Politically (in)correct about Iran
Ever since the Iranian president issued his call "to wipe Israel off the map" in October 2005, debates have been raging about what exactly he said, what exactly he meant, and what the response should be. The arguments are endless: Iran is an ancient civilization, its people are no primitive anti-Semites, Ahmadinejad doesn't really have the power to set Iran's foreign policy, diplomacy will be sufficient to deter Iran from acquiring nuclear weapons, and if not, Iran will not be so crazy as to attack Israel.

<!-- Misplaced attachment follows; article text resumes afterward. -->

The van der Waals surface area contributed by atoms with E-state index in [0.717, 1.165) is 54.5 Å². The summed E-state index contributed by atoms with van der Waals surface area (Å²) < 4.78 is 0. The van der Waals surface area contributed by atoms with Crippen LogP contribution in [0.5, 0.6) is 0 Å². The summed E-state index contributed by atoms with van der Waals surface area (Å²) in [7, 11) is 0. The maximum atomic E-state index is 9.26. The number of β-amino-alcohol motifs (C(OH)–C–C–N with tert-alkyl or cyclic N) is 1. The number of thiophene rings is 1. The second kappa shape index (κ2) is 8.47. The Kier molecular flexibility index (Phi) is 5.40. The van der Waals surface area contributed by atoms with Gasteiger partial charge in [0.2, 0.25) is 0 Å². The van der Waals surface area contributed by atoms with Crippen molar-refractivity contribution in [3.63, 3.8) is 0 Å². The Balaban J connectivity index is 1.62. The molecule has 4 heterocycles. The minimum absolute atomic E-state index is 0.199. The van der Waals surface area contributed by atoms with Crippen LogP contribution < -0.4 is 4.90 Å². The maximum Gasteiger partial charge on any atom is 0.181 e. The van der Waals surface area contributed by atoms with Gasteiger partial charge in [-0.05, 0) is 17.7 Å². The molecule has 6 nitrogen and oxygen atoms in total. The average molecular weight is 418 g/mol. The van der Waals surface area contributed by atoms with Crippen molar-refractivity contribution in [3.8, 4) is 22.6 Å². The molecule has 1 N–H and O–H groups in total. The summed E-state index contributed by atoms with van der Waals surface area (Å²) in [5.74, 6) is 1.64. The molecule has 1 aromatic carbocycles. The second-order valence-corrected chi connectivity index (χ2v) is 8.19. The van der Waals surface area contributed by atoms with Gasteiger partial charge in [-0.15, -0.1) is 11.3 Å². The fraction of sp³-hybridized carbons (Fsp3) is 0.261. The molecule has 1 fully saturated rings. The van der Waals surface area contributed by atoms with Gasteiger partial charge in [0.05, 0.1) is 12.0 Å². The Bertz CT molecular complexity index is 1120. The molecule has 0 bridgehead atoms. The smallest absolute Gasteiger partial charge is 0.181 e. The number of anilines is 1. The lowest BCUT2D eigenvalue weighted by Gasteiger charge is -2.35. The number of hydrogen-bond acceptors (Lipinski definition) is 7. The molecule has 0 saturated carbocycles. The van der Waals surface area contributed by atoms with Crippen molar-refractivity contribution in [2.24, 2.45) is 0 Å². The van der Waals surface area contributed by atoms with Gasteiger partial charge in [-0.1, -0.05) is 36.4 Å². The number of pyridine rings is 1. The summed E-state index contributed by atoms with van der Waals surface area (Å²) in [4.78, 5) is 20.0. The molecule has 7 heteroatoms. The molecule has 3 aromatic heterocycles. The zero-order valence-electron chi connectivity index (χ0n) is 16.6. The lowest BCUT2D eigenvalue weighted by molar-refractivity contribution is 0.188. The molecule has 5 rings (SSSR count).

You can go on and on with the debate along these lines - but there are also red lines, and if you cross those, you will be accused of (Jewish) hysteria and (neocon) war-mongering. Of course, some of the usual suspects did not hesitate to cross those red lines anyway. Prominent among them was Binyamin Netanyahu, who mesmerized his audience at last year's United Jewish Communities General Assembly with a powerful speech that focused single-mindedly on the assertion "It's 1938 again." If you make this kind of comparison, you can't expect anything but despise from the liberal left.
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